How Do You Love?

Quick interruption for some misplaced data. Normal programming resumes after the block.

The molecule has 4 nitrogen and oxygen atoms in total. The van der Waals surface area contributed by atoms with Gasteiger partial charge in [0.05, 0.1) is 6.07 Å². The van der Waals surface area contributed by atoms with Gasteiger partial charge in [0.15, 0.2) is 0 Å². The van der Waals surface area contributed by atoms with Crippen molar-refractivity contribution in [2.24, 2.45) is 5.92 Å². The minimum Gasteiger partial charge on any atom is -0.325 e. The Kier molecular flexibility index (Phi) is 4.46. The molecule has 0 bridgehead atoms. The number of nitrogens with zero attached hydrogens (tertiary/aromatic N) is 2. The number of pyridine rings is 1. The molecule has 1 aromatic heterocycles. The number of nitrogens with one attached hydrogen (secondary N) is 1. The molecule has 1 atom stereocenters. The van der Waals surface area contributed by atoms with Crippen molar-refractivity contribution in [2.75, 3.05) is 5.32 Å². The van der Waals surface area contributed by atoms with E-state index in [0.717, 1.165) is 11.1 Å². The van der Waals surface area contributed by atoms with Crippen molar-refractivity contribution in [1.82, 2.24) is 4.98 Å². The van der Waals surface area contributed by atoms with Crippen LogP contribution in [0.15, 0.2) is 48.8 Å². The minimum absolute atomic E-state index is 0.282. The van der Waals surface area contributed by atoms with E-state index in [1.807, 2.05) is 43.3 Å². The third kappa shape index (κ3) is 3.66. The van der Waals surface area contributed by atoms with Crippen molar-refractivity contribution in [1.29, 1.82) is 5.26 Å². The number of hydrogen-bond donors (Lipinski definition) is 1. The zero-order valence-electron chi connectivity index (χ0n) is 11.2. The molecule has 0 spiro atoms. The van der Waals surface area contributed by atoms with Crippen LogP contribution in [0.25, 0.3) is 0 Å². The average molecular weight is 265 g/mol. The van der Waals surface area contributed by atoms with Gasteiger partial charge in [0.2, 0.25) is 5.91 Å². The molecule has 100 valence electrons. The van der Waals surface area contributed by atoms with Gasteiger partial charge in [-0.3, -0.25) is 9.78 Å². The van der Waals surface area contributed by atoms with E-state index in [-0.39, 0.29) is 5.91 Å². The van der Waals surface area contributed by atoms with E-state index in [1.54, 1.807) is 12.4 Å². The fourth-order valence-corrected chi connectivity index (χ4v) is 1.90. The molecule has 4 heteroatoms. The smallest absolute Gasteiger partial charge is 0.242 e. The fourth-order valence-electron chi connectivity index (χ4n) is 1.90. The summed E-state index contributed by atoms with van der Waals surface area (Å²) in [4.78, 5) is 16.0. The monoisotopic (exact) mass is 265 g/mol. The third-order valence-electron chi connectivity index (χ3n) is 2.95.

Yesterday I broke a crystal vase that was important to me. Someone I love gave it to me, and I was really upset with my clumsiness. My husband, seeing my distress, was soothing and calm, and said, "Let me see what I can do with this." While I continued to rant at myself, he quietly took the pieces away, worked his magic and made it like new again. When he brought it back to me his face was filled with sweetness, and it occurred to me that this repaired vase was a gift of love. I began thinking about all the ways he shows me he loves me. Words are nice, but his actions speak volumes, and I'm so very blessed to have him in my life. I then thought of a woman I know who complains that her husband and children don't love her. She says they never say it, and she feels that nobody cares. However, when I look at her family I realize that there is a lot of love being given. She just doesn't recognize it so doesn't know how to receive it. When her husband goes to work at a job he doesn't like, so that she can do what she wants, which is stay home and raise the children, that's a gift of love. When her adolescent son offers to pick up something at the store so she won't have to pack up the smaller kids to go out, that is his way of telling her he loves her. Love is all around us, but we're often like my friend who expects it to come in a specific form. When it doesn't, we miss it and feel unloved. So this month I'm reflecting on being aware of ALL the ways people show me love, and being happy to receive it in whatever form it's given. How about you? Sandra Abell